This week, as the world continues to take advantage of the renewed freedoms post lockdown, I take a look at Quarantine, where Jordan Thomas and an army of top class comic artists have used the lockdown to their advantage by telling a story about what happens to a family who are forced to remain in their own home. Will this be a breakout success or will it hit a bit too close to home for readers tastes?
Publisher: Burnt Barn Comics
Writer: Jordan Thomas
Price: Currently available through the Mugshots Kickstarter
Quarantine tells the story of a family of four: David, Lucy, daughter Grace and son Peter who, as residents of Ballard apartments, receive an announcement from authorities that due to an emergency their apartment complex is being transported to an alternate dimension and undergoing Quarantine. They are told that food will be provided to them but all residents must remain in their homes, will have no access to information and only a limited amount of entertainment TV programmes. So begins 50 days of no one but each other and nothing but their own four walls to interest with. However, as time goes on, the lack of an explanation behind their predicament, the unusual food and the terrifying noises from the other apartments, the family start to suspect all might not be as it seems. Is something more sinister afoot or is it all just in their heads thanks to all their isolation.
Jordan Thomas has created a truly engrossing, yet utterly unnerving story within the pages of Quarantine, as I found myself struggling to put it down for one second. It was very eerie how well Thomas tapped into the emotional range for his characters during their dilemma, as they all read very similar to my own (and most likely millions of others around the world) experiences in the last six months as of the time of writing. The atmosphere for much of Quarantine certainly has a very claustrophobic feel as the family struggle within the unusually confined space of their home; giving it a vibe of Saw and Right at your Door.
However, rather than rest on his laurels, Thomas delves further into the paranoia that such an experience would bring across, with major undertones of conspiracy from the outside world. I found the story immensely compelling to follow as Quarantine is injected with a very sinister vibe from early on, giving our protagonists a general feeling of distrust in authority while paradoxically believing that they will protect them. This contradiction is something that remains, although the levels of which they display these separate feelings changes places as the story progresses. In this way, Thomas has formed his story thanks to influences of films like the Crazies and (aptly enough) quarantine, as well as a more sinister dose of WALL-E thanks to the seemingly omnipotent Kindly Corp, which feels like a parody of the Pixar films Buy n’ Large conglomerate.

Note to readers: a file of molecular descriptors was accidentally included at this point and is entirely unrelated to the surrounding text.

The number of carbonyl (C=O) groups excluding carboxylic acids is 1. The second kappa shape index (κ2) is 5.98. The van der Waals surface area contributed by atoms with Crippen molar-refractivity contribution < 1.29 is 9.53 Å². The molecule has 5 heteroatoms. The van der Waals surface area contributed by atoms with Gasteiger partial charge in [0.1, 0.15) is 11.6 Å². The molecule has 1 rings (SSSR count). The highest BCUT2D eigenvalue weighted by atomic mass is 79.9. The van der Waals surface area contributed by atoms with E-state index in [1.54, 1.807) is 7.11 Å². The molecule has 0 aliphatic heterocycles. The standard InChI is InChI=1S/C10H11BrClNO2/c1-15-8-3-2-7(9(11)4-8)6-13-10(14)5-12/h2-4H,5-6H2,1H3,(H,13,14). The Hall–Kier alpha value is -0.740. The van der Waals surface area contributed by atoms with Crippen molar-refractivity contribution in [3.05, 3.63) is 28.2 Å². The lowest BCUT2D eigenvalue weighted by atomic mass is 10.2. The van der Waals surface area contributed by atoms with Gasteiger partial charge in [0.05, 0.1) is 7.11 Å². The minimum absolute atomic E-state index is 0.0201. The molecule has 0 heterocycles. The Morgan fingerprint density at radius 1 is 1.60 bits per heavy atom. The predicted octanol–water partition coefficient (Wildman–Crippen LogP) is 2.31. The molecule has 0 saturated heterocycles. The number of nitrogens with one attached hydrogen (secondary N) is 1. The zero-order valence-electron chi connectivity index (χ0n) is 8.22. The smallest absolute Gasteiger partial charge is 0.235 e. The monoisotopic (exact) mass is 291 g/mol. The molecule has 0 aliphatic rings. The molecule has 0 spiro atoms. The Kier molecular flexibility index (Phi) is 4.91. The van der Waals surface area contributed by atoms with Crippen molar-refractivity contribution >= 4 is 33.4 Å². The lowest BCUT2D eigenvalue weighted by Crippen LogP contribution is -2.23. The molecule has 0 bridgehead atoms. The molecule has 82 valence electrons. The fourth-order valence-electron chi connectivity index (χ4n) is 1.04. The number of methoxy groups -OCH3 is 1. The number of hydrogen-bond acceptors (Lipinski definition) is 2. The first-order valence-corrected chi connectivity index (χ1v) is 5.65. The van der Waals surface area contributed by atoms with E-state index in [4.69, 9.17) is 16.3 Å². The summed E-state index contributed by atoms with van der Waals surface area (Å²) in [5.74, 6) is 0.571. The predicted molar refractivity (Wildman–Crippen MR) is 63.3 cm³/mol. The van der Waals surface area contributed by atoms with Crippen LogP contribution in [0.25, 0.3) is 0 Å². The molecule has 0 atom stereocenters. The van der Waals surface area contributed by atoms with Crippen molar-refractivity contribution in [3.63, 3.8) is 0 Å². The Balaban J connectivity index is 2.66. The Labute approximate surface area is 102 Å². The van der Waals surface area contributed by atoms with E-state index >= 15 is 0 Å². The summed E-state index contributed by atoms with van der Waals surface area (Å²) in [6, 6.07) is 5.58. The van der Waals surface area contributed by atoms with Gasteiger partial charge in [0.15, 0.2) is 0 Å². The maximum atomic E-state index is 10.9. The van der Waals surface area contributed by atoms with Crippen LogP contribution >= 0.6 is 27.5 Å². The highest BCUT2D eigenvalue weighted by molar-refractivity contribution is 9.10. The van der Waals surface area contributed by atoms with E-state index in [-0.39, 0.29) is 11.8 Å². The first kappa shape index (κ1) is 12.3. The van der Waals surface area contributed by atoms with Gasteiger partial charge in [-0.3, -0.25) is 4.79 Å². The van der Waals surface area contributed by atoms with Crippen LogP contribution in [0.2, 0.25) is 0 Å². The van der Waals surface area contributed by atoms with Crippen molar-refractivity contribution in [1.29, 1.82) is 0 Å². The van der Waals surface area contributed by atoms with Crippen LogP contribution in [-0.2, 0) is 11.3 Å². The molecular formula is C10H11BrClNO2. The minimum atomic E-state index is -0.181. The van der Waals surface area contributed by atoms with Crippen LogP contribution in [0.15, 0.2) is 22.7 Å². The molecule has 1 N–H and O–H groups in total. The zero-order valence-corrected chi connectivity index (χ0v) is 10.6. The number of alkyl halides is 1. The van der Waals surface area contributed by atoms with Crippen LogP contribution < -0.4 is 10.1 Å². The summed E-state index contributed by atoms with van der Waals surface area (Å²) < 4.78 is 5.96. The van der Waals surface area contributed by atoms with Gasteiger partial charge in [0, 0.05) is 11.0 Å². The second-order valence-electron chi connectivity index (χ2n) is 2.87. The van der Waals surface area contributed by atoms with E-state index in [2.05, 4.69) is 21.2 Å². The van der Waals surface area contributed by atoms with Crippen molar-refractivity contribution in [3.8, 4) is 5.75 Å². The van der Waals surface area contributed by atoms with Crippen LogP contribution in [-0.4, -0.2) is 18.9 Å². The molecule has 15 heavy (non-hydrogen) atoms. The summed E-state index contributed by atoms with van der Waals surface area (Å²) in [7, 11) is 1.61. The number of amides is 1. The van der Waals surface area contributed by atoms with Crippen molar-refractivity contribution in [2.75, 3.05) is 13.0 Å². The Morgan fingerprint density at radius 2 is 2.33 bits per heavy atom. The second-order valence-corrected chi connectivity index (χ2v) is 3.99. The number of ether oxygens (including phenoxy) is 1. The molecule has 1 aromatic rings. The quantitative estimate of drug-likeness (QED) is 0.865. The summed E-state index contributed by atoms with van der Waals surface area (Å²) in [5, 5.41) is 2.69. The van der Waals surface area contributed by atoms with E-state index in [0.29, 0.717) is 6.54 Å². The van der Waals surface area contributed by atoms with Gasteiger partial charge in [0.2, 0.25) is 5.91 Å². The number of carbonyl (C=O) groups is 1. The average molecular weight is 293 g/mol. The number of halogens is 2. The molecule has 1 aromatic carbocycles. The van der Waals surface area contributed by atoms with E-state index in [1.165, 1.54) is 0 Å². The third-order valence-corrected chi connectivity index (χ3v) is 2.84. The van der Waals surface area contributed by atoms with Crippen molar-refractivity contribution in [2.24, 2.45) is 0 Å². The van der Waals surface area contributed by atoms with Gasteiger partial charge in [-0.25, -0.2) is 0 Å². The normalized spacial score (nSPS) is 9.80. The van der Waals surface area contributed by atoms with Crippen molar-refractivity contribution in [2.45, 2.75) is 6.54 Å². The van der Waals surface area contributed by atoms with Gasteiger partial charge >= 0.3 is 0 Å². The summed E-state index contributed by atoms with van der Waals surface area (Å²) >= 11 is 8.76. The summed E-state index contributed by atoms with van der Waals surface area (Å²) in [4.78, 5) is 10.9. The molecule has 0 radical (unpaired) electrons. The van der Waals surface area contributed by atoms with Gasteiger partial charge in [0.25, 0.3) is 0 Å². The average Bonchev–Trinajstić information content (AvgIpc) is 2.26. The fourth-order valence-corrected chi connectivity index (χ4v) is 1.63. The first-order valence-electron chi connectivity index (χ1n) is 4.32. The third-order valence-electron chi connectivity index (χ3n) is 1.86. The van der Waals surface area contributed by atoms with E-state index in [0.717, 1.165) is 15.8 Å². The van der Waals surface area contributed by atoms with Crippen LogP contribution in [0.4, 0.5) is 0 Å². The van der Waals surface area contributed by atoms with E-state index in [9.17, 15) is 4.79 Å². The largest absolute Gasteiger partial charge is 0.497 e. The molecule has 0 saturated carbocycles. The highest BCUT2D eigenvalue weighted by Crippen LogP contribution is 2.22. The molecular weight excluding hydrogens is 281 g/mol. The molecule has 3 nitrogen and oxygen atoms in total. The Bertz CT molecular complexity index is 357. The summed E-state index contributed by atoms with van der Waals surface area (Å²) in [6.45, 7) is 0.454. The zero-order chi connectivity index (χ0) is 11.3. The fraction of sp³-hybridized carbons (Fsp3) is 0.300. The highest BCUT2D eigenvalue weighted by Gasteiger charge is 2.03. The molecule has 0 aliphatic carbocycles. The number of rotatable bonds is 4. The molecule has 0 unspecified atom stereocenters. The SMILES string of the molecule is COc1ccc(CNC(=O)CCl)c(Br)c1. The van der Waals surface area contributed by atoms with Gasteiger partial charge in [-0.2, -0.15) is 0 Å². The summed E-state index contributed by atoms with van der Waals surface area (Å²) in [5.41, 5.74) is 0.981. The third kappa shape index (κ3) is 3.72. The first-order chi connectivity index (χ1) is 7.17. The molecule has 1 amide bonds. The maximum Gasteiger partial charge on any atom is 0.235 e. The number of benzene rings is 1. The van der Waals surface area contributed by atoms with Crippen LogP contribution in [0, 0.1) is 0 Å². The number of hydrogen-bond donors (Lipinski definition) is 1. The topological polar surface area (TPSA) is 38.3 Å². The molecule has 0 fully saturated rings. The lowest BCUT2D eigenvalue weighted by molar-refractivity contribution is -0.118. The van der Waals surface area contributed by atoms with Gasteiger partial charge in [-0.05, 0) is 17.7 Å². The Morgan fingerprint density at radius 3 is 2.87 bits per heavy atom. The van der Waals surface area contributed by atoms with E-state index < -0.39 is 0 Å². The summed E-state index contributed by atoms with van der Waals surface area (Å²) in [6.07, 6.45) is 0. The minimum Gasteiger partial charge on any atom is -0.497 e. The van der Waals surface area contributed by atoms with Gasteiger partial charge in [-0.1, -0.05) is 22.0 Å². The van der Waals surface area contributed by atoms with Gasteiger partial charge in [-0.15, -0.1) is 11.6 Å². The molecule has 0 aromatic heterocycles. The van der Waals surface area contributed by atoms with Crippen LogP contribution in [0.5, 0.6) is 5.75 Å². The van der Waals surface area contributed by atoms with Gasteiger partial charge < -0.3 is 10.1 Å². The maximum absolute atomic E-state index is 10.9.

As for the artwork, given the number of collaborators and the quality of their respective works, it certainly stands to reason that the visuals would be terrific. However, even despite the usual high quality of these names, every one of these pages are truly outstanding. There is (obviously) little consistency from one page to the next but I found myself blown away by how appropriately fantastic each page was as I proceeded through the title. In fact, it has me asking myself if Thomas had a plan for which artist would be working on what page in order for them to work so well together.
Of course, there is definitely the possibility that Thomas handed out pages at random, but there are so many scenes that feel so perfectly rendered that such coincidence would have had odds high enough to make me a millionaire. These include a number of standout pages such as the family sitting down to watch ‘The Kindly Family’, which Louie Joyce makes it look so sinister with a Ben Templesmith style of visuals as the subversive subliminal messaging pump though this corporate sponsored series feels so apparent even if it is not obvious. There is also Rosie Packwood’s image of the Apartment complex as the residents reach the halfway point which is both awe-inspiring and horrifying as you see all the neighbours and their current circumstances in a very Kirby-meets-Allred style. It is this image that has me wondering if another apartment would have had a more intriguing story, but maybe that is something for a sequel.
Of course, these are but the stand-outs from my perspective but from Andy W. Clift’s slasher horror infused page with its deep reds and blue colours to Martin Simpson’s tremendous Larime Taylor-esque artwork which offers up the big reveal of the story in truly horrific and unsettling fashion, every page is a visual feast for the eyes with no one pages failing to keep up with all the others high standards.
Quarantine is a fantastic read and one expertly put together by Jordan Thomas as his contingent of artists. With a seriously captivating story which asks some interesting questions about people’s relationship with government and each other and art which is beautifully varied but gels incredibly well together, Quarantine is definitely a title you need to read, although maybe not during any future lockdown.